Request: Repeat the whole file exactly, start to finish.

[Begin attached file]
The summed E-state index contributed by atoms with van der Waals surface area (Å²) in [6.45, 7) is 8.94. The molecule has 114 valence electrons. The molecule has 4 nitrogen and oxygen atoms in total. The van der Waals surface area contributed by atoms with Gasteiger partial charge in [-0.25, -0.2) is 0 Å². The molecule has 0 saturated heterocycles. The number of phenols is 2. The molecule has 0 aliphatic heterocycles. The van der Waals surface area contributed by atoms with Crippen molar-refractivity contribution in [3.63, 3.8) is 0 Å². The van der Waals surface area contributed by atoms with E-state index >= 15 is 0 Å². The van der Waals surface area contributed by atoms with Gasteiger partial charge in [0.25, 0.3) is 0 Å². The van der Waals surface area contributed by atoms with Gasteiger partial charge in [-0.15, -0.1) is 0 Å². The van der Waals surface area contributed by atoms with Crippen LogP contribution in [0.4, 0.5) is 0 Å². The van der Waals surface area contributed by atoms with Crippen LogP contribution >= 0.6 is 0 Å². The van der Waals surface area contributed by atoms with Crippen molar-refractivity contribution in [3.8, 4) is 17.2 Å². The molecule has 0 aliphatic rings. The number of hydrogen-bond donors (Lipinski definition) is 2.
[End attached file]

The summed E-state index contributed by atoms with van der Waals surface area (Å²) in [6.45, 7) is 8.94. The molecule has 114 valence electrons. The molecule has 4 nitrogen and oxygen atoms in total. The van der Waals surface area contributed by atoms with Gasteiger partial charge in [-0.25, -0.2) is 0 Å². The molecule has 0 saturated heterocycles. The number of phenols is 2. The molecule has 0 aliphatic heterocycles. The van der Waals surface area contributed by atoms with Crippen molar-refractivity contribution in [3.63, 3.8) is 0 Å². The van der Waals surface area contributed by atoms with E-state index >= 15 is 0 Å². The van der Waals surface area contributed by atoms with Gasteiger partial charge in [0.25, 0.3) is 0 Å². The van der Waals surface area contributed by atoms with Gasteiger partial charge in [-0.15, -0.1) is 0 Å². The van der Waals surface area contributed by atoms with Crippen LogP contribution in [0.4, 0.5) is 0 Å². The van der Waals surface area contributed by atoms with Crippen LogP contribution >= 0.6 is 0 Å². The van der Waals surface area contributed by atoms with Crippen molar-refractivity contribution in [3.8, 4) is 17.2 Å². The molecule has 0 aliphatic rings. The number of hydrogen-bond donors (Lipinski definition) is 2.